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Spine Deformities in Patients with Ehlers-Danlos Syndrome, Type IV – Late Results of Surgical Treatment

key information

source: Scoliosis

year: 2010

authors: Jasiewicz B, Potaczek T, Tesiorowski M, Lokas K


Spinal deformities in Ehlers-Danlos syndrome are usually progressive and may require operative treatment. There is limited number of studies describing late results of surgery in this disease.
This is a retrospective study of the records of 11 patients with Ehlers-Danlos syndrome type IV, treated surgically between 1990 and 2007. All patients underwent surgical treatment for spinal deformity. Duration of operation, type of instrumentation, intraoperative blood loss, complications and number of additional surgeries were noted. Radiographic measurement was performed on standing AP and lateral radiographs acquired before surgery, just after and at final follow up.
The mean follow up period was 5.5 ± 2.9 years (range 1-10 years). The mean preoperative thoracic and lumbar curve were 109.5 ± 19.9° (range 83° – 142°) and 75.6 ± 26.7° (range 40° – 108°) respectively. Posterior spine fusion alone was performed on 6 patients and combined anterior and posterior fusion (one- or two stage) on 5 cases. Posterior segmental spinal instrumentation was applied with use of hooks, screws and wires. The mean postoperative thoracic and lumbar curve improved to 79.3 ± 16.1° (range 56° – 105°) and 58.5 ± 27.7° (range 10° – 95°) respectively, with a slight loss of correction during follow up. The average thoracic and lumbar correction was 26.4 ± 14.9% (range 5.3 – 50.4%) and 26.3 ± 21.2% (range 7.9 – 75%). Postoperatively, the mean kyphosis was 79.5 ± 40.3° (range 21° -170°), and lordosis was 50.8 ± 18.6° (range 20° -79°). Hyperkyphosis increased during follow up while lordosis remained stable. Mean Th12-L2 angle was -3.5 ±9.9° (range -19° – 15°) postoperatively and did not change significantly during follow up.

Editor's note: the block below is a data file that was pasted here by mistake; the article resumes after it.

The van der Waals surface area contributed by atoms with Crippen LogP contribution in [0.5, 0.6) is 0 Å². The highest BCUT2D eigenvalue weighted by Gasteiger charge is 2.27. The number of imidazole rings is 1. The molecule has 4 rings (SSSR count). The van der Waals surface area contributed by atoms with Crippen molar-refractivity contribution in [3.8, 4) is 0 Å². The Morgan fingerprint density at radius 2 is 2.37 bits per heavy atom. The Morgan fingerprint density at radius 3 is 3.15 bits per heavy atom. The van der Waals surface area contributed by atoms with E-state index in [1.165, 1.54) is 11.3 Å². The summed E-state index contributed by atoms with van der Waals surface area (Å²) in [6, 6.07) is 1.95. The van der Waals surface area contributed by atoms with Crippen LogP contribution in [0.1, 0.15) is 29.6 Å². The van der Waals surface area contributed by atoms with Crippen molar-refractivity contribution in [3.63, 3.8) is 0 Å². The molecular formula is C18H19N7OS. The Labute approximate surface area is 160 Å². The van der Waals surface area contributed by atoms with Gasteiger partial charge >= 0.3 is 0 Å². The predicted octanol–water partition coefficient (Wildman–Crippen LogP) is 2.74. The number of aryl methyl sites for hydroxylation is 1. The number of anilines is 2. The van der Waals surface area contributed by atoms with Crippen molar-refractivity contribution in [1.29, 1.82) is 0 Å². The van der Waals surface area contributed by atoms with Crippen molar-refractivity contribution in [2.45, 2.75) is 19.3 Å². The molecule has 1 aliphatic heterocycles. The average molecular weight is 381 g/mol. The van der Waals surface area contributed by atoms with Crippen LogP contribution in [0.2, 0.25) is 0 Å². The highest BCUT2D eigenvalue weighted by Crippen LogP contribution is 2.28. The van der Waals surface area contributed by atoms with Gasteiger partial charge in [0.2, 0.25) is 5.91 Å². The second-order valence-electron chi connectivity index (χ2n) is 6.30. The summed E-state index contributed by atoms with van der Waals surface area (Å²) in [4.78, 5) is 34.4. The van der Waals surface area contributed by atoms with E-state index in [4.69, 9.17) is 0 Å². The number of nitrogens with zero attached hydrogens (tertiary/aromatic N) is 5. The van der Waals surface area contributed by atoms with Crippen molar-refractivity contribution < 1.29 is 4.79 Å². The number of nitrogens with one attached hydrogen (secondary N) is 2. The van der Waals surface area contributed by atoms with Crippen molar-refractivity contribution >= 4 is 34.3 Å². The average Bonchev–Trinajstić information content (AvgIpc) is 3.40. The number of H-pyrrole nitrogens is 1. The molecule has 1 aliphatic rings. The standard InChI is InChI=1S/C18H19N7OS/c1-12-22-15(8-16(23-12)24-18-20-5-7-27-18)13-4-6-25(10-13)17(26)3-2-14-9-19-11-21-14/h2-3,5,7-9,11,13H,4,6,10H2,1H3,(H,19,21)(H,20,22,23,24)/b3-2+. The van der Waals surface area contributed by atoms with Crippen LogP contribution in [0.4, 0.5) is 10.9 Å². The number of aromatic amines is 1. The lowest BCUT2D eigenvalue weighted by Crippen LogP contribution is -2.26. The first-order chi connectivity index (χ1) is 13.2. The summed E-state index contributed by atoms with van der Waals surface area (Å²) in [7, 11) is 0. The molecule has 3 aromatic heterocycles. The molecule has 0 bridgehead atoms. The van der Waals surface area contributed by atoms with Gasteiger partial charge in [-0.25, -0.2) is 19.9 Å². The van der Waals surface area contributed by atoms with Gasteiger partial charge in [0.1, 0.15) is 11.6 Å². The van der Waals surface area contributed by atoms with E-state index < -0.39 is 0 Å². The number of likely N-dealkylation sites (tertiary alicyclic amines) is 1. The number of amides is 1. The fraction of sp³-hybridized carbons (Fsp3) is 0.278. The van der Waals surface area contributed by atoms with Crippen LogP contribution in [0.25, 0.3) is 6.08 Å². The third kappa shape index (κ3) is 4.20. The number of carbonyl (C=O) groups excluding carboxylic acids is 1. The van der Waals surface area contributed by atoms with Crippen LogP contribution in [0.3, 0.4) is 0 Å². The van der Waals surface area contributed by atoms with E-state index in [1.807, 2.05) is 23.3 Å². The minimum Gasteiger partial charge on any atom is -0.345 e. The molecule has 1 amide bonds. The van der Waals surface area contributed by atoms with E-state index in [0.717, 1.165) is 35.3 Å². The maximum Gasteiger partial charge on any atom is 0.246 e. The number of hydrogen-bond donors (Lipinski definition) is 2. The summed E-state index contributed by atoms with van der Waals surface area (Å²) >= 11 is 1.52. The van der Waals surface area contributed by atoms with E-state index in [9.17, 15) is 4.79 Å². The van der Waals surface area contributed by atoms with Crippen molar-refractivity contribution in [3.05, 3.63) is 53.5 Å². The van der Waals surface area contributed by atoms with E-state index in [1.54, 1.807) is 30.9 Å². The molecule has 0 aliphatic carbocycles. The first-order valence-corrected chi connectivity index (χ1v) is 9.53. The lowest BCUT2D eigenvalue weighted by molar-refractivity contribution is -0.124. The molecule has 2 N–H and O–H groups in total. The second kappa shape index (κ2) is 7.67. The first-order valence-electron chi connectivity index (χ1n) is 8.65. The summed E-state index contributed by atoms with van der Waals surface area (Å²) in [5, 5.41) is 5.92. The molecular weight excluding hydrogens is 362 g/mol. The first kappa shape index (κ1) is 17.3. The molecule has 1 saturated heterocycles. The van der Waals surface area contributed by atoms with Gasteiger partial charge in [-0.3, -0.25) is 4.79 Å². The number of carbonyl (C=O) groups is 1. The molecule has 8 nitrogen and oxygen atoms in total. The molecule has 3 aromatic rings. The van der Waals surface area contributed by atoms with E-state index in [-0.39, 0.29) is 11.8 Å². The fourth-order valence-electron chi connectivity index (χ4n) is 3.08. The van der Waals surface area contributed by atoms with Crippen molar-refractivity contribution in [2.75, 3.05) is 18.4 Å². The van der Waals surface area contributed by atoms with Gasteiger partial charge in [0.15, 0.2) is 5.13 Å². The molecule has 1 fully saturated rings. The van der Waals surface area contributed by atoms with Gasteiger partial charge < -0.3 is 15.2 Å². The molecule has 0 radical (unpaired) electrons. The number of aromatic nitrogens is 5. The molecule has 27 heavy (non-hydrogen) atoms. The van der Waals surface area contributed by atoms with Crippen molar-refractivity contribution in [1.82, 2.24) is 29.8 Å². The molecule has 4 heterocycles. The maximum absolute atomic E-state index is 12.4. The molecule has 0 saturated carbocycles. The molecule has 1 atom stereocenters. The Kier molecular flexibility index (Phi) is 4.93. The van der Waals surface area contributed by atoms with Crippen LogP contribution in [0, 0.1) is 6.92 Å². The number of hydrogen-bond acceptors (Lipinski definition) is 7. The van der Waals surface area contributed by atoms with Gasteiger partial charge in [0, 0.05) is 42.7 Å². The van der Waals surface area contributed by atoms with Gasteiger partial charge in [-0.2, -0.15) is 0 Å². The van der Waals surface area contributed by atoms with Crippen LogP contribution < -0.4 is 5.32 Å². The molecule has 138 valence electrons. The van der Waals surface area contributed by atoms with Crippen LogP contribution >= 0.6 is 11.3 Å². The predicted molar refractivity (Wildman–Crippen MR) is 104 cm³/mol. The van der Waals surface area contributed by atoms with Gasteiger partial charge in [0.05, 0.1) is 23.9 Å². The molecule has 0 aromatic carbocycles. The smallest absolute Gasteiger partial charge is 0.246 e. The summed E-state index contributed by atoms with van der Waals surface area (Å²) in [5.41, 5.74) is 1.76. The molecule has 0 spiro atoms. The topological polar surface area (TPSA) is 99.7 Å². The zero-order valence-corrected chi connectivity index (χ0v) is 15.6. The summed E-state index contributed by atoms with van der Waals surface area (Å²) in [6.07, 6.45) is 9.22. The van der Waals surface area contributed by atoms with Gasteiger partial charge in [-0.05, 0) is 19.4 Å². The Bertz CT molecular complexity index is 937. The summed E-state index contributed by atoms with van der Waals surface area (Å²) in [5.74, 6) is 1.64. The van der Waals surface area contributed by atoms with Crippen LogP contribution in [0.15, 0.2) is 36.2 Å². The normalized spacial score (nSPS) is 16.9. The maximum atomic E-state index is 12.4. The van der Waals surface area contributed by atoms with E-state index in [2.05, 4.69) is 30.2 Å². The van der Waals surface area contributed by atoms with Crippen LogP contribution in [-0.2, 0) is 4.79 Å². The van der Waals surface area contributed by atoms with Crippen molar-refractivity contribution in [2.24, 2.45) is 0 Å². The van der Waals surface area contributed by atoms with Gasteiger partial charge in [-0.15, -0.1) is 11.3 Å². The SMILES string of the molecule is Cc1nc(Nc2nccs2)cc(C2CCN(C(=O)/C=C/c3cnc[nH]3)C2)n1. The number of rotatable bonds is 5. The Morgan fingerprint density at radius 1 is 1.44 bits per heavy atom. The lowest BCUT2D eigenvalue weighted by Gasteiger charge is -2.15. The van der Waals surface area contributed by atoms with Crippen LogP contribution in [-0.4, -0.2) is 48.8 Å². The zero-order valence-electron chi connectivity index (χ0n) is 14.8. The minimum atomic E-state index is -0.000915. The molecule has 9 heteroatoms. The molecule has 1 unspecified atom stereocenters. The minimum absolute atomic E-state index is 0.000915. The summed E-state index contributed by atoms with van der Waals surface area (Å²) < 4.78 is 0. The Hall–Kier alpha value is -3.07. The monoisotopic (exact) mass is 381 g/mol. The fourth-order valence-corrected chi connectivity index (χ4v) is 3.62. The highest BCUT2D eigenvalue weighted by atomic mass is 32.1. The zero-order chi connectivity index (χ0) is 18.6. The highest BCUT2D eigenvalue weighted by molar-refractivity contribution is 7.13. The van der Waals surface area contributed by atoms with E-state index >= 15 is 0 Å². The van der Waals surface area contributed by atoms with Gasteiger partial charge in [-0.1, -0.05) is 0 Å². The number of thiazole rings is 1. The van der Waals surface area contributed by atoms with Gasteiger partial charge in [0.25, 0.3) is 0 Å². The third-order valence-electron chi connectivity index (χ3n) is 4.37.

Huge spinal deformities in patients with Ehlers-Danlos syndrome require complex and extensive surgery. There is a big risk of sagittal imbalance in this group.

organization: Jagiellonian University

DOI: 10.1186/1748-7161-5-26

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